Kathryn S. Fuller, former president and chief executive of World Wildlife Fund
The Kathryn Fuller Science for Nature Fund supports and harnesses the most promising conservation science research and puts it into practice. Named in honor of the former president and CEO of WWF-US, the fund supports an annual Science for Nature Symposium featuring global leaders in science, policy, and conservation. Additionally, a regular seminar series provides a regular forum for the conservation community.
Behavior change has not yet been extensively incorporated into conservation practice planning, design, or overall thinking. On December 4, 2017, this year's Fuller Symposium brought together a diverse array of experts from the behavior sciences to tackle how we can better integrate behavioral strategies and interventions into conservation practice to produce more effective outcomes for nature.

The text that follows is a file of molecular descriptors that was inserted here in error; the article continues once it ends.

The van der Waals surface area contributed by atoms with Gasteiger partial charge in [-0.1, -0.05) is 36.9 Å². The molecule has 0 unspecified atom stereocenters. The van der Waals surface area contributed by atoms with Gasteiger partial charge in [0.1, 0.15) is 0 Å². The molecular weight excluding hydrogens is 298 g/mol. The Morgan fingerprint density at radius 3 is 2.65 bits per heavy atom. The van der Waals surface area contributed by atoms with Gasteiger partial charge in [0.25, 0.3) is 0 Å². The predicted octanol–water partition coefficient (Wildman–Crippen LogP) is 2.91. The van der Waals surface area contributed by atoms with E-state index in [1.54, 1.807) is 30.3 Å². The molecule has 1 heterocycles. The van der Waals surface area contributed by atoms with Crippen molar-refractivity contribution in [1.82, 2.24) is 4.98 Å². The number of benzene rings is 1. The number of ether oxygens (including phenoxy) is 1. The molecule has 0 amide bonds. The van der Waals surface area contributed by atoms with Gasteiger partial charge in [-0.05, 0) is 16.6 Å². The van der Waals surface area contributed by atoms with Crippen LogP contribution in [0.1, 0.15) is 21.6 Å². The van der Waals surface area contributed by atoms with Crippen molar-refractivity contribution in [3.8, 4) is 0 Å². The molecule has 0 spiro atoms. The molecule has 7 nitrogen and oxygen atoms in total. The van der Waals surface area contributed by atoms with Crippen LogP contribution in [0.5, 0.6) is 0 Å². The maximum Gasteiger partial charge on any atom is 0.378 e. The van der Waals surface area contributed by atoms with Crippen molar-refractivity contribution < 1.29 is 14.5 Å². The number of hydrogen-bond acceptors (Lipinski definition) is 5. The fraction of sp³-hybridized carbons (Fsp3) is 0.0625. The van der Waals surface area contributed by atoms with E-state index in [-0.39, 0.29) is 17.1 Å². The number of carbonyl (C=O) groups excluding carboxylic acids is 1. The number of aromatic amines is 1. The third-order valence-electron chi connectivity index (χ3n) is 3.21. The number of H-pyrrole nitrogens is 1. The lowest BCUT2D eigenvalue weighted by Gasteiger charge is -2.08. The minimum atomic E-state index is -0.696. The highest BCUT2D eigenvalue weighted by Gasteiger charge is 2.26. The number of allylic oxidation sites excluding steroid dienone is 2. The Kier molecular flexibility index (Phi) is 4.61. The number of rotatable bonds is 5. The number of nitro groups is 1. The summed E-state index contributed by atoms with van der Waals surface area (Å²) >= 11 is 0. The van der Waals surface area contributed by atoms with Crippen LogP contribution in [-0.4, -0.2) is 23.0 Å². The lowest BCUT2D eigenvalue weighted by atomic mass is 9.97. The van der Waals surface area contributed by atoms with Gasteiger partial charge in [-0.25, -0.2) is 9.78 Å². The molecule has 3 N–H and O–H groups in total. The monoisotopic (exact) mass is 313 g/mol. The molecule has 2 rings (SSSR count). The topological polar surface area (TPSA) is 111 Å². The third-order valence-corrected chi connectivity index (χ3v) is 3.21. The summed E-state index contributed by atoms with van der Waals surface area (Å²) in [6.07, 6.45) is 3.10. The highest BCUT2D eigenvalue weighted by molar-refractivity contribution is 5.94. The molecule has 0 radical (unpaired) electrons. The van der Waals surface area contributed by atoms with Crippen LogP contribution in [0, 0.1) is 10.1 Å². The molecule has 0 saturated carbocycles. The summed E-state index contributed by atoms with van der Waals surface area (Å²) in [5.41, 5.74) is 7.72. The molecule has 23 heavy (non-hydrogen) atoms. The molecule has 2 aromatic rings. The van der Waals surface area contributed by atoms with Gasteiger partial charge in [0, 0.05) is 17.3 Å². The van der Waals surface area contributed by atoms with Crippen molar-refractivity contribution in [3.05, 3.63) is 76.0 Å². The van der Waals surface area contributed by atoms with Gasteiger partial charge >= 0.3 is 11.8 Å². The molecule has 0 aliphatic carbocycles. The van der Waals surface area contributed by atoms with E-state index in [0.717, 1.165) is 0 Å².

The event, presented in collaboration with National Geographic, was free and open to the public. It took place at the National Geographic Society's Grosvenor Auditorium in Washington, D.C.
WWF’s Science for Nature Seminars provide a regular forum for the conservation community to learn, discuss, network and inspire. The series seeks to advance the discussion of cutting edge research relating to international conservation by featuring distinguished scientists from across the globe. Seminars are:
Open to the public
Held at WWF’s Washington, D.C. Headquarters (1250 24th St. NW, Washington, DC 20037)
Begin at 4:30 p.m., followed by a reception at 5:30 p.m.
For more information, contact Kate Graves at 202-495-4604.
WWF’s Fuller Science for Nature Seminar Series Schedule:
Stay tuned for announcements of upcoming seminars in Fall 2018
WWF’s Science for Nature Seminars provide a regular forum for the conservation community to learn, discuss, network and inspire. The series seeks to advance the discussion of cutting edge research relating to critical topics in international conservation by featuring distinguished scientists from across the globe.
The 2011 symposium titled “Conservation Forward” brought together a diverse group of conservation leaders and change makers to answer one critical question: What are the most promising new ideas and innovations for effecting conservation?